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Advocacy & Research

Advocacy

AMRRIC works with communities to highlight the practical challenges of managing companion animals within the contexts of remoteness and limited resources. We work to ensure that stakeholders appreciate the cultural significance of animals to Aboriginal and Torres Strait Islander peoples. Stakeholders are made aware of the ramifications this has for respectful service delivery.

AMRRIC shares stories of success and increase awareness across a range of public and community platforms, media and Indigenous languages. Through advocacy, we raise awareness of:

The benefits of humane companion animal population management for animal populations. Additionally, human physical and mental health, livelihood, safety and wellbeing.

 Zoonoses – animal to human disease transfer

Geographic remoteness of communities affecting access to veterinary services and education.

Sustainable and consistent approaches to providing companion animal care and other services. This includes funding models, appropriate policy and governance, and local capacity building.

Research

AMRRIC recognises that ethical and culturally respectful research partnerships can lead to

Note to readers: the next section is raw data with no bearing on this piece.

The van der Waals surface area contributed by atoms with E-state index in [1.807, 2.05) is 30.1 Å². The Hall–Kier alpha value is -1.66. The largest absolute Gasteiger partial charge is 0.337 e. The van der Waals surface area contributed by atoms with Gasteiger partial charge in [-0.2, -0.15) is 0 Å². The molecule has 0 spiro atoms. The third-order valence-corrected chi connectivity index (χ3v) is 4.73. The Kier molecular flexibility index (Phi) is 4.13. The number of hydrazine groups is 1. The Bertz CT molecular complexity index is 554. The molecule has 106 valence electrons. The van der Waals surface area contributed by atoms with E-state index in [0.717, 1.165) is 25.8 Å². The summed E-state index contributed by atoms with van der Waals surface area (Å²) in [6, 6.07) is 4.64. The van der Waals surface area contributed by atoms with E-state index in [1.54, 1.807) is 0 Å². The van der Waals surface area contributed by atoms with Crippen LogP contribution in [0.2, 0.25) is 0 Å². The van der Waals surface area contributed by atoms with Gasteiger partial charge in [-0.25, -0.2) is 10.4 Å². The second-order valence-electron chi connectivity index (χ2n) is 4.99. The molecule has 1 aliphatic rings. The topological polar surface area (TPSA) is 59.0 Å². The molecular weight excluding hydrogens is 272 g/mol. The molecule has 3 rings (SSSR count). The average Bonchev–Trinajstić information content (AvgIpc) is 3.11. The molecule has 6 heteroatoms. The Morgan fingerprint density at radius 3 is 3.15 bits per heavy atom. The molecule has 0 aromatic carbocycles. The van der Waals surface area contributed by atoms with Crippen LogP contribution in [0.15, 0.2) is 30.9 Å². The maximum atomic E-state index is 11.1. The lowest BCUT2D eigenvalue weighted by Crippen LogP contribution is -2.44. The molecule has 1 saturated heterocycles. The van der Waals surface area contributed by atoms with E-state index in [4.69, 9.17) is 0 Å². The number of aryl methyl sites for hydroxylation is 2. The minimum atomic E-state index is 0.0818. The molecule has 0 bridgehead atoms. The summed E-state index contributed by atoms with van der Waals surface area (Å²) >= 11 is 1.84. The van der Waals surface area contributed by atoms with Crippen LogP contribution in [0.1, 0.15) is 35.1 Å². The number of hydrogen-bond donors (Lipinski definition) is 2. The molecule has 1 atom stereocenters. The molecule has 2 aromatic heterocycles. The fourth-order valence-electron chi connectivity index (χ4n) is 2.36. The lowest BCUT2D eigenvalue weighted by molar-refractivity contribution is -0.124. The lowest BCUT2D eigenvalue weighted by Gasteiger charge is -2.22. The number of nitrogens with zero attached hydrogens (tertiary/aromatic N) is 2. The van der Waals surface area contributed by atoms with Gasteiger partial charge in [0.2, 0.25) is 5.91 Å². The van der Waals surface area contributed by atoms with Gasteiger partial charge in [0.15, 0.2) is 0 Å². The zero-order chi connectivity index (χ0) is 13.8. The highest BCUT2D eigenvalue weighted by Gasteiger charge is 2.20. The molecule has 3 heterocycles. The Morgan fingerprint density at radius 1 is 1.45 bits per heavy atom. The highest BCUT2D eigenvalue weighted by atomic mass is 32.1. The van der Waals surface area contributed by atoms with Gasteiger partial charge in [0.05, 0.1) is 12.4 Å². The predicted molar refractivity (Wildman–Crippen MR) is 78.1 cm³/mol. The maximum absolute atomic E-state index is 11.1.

tangible benefits for remote communities, their people and their companion animals.
Additionally, AMRRIC recognises the benefits of the involvement of Aboriginal and Torres
Strait Islander people as full partners in research projects. Such collaboration is a model
that AMRRIC strongly supports as it builds capacity both within communities and of
Aboriginal and Torres Strait Islander researchers, institutions and organisations.

As an independent organisation focusing on all areas of companion animal management in
Aboriginal and Torres Strait Islander communities, AMRRIC is in a unique position to
facilitate effective and appropriate research collaborations.

AMRRIC’s Research Policy and strategic objectives inform the development and
implementation of research projects which support advocacy for One Health One Wellbeing
principles and responsibilities and support appropriate outcomes in public health and safety
for people and animals in communities.